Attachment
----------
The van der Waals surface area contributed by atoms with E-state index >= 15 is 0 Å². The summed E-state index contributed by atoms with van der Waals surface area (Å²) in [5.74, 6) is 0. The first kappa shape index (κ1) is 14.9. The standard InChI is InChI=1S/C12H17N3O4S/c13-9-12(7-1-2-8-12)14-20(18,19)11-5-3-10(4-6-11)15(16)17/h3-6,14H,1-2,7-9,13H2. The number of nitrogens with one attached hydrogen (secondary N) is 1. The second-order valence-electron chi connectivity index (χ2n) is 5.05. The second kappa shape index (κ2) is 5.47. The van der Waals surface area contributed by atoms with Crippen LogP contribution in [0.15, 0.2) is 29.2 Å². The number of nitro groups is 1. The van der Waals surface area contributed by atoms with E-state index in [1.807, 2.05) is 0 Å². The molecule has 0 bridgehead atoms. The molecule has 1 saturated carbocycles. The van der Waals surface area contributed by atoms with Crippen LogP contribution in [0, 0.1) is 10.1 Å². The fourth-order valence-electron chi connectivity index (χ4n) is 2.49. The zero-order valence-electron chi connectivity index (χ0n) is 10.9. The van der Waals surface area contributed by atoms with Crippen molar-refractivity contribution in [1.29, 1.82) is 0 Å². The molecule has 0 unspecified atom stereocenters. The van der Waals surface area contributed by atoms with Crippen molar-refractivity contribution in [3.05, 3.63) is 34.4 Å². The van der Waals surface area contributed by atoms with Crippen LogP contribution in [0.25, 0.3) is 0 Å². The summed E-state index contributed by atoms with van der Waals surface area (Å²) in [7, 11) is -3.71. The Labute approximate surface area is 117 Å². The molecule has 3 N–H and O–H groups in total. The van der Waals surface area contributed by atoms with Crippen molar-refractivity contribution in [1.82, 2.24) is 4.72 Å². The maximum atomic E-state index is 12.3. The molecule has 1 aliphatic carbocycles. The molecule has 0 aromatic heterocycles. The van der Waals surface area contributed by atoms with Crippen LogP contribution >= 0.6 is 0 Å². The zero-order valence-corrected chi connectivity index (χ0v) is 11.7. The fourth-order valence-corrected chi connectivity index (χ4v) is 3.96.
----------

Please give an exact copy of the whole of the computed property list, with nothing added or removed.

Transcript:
The van der Waals surface area contributed by atoms with E-state index >= 15 is 0 Å². The summed E-state index contributed by atoms with van der Waals surface area (Å²) in [5.74, 6) is 0. The first kappa shape index (κ1) is 14.9. The standard InChI is InChI=1S/C12H17N3O4S/c13-9-12(7-1-2-8-12)14-20(18,19)11-5-3-10(4-6-11)15(16)17/h3-6,14H,1-2,7-9,13H2. The number of nitrogens with one attached hydrogen (secondary N) is 1. The second-order valence-electron chi connectivity index (χ2n) is 5.05. The second kappa shape index (κ2) is 5.47. The van der Waals surface area contributed by atoms with Crippen LogP contribution in [0.15, 0.2) is 29.2 Å². The number of nitro groups is 1. The van der Waals surface area contributed by atoms with E-state index in [1.807, 2.05) is 0 Å². The molecule has 0 bridgehead atoms. The molecule has 1 saturated carbocycles. The van der Waals surface area contributed by atoms with Crippen LogP contribution in [0, 0.1) is 10.1 Å². The fourth-order valence-electron chi connectivity index (χ4n) is 2.49. The zero-order valence-electron chi connectivity index (χ0n) is 10.9. The van der Waals surface area contributed by atoms with Crippen molar-refractivity contribution in [1.29, 1.82) is 0 Å². The molecule has 0 unspecified atom stereocenters. The van der Waals surface area contributed by atoms with Crippen molar-refractivity contribution in [3.05, 3.63) is 34.4 Å². The van der Waals surface area contributed by atoms with Crippen LogP contribution in [0.25, 0.3) is 0 Å². The summed E-state index contributed by atoms with van der Waals surface area (Å²) in [7, 11) is -3.71. The Labute approximate surface area is 117 Å². The molecule has 3 N–H and O–H groups in total. The van der Waals surface area contributed by atoms with Crippen molar-refractivity contribution in [1.82, 2.24) is 4.72 Å². The maximum atomic E-state index is 12.3. The molecule has 1 aliphatic carbocycles. The molecule has 0 aromatic heterocycles. The van der Waals surface area contributed by atoms with Crippen LogP contribution >= 0.6 is 0 Å². The zero-order valence-corrected chi connectivity index (χ0v) is 11.7. The fourth-order valence-corrected chi connectivity index (χ4v) is 3.96.